Using social media marketing to extend music beyond the concert hall
- 17 December, 2019 14:09
The Queensland Symphony Orchestra is investing in social media and digital marketing to make music more accessible to all Australians.
Through digital marketing, Alpha Digital and Queensland Symphony Orchestra hope to overcome the financial, social, physical and geographic hurdles that can limit people’s access to both music and community.
The work commenced earlier this year when Alpha Digital helped Queensland Symphony Orchestra (QSO) promote its first broadcast of an entire concert live to Facebook. The livestream was played across the state, including in Wesley Mission communities. The pair are now driving Christmas appeal donations through Facebook advertising to give children in regional Queensland the opportunity to learn directly from the Orchestra’s musicians.
Dynamic creative has also been used across campaigns. Using Facebook’s artificial intelligence (AI), QSO can dynamically deliver high-performing and highly relevant combinations of its creative assets to each individual Facebook use, director of sales and marketing at Queensland Symphony Orchestra, Matthew Hodge, said.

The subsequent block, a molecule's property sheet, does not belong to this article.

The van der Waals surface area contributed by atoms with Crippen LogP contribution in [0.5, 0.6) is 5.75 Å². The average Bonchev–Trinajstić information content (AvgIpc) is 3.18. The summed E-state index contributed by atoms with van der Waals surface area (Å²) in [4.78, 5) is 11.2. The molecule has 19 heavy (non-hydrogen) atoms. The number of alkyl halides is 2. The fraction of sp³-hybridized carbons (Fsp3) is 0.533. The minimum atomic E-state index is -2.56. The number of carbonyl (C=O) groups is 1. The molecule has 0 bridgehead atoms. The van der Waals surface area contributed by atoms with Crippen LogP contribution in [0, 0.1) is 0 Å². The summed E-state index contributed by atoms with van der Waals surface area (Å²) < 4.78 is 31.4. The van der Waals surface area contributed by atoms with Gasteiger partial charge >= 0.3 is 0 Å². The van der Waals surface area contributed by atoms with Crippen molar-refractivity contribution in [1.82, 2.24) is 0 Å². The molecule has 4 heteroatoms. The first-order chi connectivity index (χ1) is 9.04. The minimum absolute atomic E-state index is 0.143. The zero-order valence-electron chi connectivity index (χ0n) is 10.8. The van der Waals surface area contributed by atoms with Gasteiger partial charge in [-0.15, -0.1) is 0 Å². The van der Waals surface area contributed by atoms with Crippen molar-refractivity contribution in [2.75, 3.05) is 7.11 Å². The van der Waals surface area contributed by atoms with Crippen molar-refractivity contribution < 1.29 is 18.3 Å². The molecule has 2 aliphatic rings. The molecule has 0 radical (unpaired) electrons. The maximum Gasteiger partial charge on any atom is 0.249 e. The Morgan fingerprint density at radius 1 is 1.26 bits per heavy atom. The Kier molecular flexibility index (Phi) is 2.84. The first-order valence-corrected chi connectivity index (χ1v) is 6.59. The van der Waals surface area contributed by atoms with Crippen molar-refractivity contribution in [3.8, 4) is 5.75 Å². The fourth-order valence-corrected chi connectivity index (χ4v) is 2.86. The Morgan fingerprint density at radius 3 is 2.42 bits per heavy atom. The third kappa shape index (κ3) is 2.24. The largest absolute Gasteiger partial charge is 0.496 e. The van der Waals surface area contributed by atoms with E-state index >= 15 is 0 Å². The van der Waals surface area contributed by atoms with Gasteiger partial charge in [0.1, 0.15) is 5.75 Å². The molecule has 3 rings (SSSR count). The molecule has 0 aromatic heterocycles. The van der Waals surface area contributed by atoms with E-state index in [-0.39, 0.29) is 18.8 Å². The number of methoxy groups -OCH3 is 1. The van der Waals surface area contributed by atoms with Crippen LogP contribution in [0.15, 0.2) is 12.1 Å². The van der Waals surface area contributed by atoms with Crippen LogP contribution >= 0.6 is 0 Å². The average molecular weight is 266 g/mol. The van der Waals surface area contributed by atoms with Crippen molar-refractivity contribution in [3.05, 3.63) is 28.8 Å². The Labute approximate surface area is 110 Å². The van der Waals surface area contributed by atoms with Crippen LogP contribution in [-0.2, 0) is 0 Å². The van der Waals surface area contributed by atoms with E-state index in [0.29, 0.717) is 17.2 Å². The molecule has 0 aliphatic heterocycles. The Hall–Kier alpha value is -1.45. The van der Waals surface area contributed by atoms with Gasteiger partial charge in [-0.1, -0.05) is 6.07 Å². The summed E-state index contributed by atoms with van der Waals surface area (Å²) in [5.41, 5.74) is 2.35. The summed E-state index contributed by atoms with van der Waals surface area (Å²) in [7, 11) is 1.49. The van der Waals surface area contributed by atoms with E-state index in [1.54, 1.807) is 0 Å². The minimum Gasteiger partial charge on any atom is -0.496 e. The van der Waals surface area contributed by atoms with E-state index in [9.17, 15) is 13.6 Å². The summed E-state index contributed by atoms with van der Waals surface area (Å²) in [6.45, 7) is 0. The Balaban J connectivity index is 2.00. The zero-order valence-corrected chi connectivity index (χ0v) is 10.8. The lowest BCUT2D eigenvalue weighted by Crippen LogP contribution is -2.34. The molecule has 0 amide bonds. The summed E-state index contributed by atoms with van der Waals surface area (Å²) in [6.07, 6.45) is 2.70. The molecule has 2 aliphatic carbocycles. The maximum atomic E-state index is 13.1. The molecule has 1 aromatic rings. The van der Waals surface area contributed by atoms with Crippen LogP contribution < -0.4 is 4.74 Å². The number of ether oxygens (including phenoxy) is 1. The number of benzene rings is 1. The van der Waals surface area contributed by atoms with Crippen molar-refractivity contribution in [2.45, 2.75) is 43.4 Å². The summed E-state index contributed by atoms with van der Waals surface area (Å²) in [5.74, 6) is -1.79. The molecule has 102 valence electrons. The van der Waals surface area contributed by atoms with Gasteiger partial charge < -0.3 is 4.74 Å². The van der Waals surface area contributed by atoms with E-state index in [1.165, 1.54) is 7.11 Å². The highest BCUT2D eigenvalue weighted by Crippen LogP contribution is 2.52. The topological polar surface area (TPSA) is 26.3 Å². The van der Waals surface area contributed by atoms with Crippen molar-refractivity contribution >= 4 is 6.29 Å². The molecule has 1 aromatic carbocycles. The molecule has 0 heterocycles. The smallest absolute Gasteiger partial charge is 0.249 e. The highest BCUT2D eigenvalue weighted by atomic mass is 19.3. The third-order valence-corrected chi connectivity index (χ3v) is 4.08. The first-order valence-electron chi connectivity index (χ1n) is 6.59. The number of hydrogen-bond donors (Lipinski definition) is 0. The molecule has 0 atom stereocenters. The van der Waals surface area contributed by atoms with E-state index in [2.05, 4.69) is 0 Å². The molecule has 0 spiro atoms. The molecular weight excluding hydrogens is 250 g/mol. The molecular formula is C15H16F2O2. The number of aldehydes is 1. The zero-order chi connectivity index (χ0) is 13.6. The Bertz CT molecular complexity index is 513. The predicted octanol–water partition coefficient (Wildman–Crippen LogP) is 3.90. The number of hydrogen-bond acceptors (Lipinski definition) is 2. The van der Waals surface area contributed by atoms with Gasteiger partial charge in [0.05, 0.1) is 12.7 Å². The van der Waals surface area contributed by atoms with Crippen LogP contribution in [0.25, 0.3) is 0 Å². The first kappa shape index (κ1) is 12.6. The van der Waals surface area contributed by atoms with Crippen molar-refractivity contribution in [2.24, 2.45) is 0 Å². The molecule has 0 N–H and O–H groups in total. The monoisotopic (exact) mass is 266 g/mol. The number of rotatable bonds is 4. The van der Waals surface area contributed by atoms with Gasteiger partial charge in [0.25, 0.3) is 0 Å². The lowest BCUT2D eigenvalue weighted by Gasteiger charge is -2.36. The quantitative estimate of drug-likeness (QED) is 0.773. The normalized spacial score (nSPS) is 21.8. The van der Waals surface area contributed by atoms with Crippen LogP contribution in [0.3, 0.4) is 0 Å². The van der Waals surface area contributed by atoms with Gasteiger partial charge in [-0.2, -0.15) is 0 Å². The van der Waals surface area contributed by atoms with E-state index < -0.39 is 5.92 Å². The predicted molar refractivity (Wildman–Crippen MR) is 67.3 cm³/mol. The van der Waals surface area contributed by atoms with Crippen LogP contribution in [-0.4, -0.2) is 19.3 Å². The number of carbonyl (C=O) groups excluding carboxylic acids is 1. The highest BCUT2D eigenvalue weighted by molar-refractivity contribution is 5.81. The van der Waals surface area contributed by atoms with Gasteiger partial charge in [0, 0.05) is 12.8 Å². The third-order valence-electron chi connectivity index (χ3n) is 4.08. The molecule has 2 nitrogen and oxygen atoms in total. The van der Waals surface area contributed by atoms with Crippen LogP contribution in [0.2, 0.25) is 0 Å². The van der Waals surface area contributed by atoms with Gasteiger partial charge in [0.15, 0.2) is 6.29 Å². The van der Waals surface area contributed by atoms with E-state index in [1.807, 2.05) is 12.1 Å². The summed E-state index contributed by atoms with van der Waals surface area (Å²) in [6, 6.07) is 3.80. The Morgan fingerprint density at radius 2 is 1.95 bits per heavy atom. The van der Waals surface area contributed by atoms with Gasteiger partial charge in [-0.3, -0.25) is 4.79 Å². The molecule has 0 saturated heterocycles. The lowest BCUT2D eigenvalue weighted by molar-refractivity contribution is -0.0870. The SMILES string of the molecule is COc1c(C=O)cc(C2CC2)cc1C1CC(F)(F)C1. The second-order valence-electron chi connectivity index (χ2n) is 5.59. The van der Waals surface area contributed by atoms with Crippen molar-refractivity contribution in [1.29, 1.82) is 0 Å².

In the case of QSO's livestream, the team created a dedicated event page and event-responses advertising campaign to create a direct communication channel with audiences in the lead-up to the concert and drive additional ticket sales.
Facebook’s advanced AI and targeting capabilities are also being used to connect audiences and build communities. For example, Alpha Digital is using Facebook’s look-a-like audiences to find new listeners with a similar digital footprint to the Orchestra’s existing audience. This has been layered with orchestral and show-specific interest targeting.